The more difficult problem is whether a motion for summary judgment on the first claim also bobbed the Rule 41(a)(1) tail of the second claim. As we have noted, the purpose of the rule is to permit a plaintiff to take the case out of court at an early stage if no other party will be prejudiced. The filing of an answer or a motion for summary judgment is a bright-line way to determine when that early stage has ended. The rule operates peremptorily without regard to the amount of effort expended in a particular case. See Carter v. United States, supra, 547 F.2d at 259. But see Harvey Aluminum, Inc. v. American Cyanamid Co., 2 Cir. 1953, 203 F.2d 105, 107-08, Cert. denied, 345 U.S. 964, 73 S.Ct. 949, 97 L.Ed. 1383. Nor do we believe that the scope of the motion for summary judgment is material; the rule provides that the period when unilateral dismissal is allowed ends when "An answer or A motion for summary judgment" (emphasis supplied) is served by the adverse party. This mechanical approach to the problem is consistent with the underlying theme that the procedure imposed by the rule is simple and routine. See 9 C. Wright & A. Miller, Supra, § 2363 at 159.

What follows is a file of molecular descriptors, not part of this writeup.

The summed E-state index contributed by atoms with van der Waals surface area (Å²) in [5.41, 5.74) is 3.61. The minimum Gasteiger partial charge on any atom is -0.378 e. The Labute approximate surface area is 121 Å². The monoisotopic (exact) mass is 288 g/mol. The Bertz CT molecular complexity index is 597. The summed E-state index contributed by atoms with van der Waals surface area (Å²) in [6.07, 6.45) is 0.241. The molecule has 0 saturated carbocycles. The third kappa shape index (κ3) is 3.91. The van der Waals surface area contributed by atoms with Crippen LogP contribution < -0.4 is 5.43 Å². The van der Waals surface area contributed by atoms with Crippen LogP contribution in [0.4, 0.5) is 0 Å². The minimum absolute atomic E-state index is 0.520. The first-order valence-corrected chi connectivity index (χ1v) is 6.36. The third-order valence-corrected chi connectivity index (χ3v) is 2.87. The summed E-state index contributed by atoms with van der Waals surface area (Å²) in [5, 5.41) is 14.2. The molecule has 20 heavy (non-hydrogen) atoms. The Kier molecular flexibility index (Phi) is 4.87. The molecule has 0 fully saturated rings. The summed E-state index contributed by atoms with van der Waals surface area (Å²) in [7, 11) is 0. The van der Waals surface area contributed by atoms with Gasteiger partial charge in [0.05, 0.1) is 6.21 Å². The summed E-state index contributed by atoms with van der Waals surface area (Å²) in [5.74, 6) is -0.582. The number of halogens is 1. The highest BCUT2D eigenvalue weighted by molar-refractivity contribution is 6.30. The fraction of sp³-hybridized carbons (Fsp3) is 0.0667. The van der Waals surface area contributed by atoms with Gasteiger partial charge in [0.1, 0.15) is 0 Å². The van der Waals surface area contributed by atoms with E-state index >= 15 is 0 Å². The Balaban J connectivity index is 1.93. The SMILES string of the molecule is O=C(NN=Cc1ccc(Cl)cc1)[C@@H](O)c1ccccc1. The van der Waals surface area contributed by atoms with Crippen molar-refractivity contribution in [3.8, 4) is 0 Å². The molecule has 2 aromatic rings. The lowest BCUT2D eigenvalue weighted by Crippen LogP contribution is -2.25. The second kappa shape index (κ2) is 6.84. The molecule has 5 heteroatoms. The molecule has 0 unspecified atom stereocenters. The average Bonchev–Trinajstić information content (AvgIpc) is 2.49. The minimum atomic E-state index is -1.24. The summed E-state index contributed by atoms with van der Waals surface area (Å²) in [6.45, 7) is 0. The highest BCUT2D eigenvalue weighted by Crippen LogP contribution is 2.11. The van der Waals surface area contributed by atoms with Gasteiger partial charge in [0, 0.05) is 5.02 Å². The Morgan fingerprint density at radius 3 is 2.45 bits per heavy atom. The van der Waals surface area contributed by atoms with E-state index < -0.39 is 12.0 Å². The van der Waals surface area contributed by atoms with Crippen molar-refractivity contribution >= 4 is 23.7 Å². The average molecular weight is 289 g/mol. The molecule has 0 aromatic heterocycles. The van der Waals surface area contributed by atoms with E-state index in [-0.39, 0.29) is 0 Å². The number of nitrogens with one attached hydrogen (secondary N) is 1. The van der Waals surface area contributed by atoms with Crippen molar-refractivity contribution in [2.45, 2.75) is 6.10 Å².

When we examine the contention that Rule 41(a)(1)(i) permits only the dismissal of entire actions and not single claims, we reach the same result. In Smith, Kline & French Laboratories v. A. H. Robins Co., E.D.Pa.1973, 61 F.R.D. 24, the district court determined that the Federal Rules of Civil Procedure clearly distinguish between a "claim" and an "action":
Therefore, when Rule 41(a) refers to Dismissal of an "action", there is no reason to suppose that the term is intended to Include the separate claims which make up an action. When Dismissal of a claim is intended, as in Rule 41(b), that concept is spelled out in plain language. (Emphasis in original.)
61 F.R.D. at 2910
Fifth Circuit precedent is not to the contrary. In Plains Growers, Inc. v. Ickes-Braun Glasshouses, Inc., 5 Cir. 1973, 474 F.2d 250, this court allowed a plaintiff to file a notice of voluntary dismissal under Rule 41(a)(1) against a defendant who had not filed an answer or a motion for summary judgment, despite the fact that the case would remain pending against another defendant. A notice of dismissal in that context completely removes a party from the case at a time when it has not filed any responsive pleadings. The would-be defendant is not prejudiced by the dismissal. If the plaintiff decides to re-file the action, the adverse party will have to defend only once.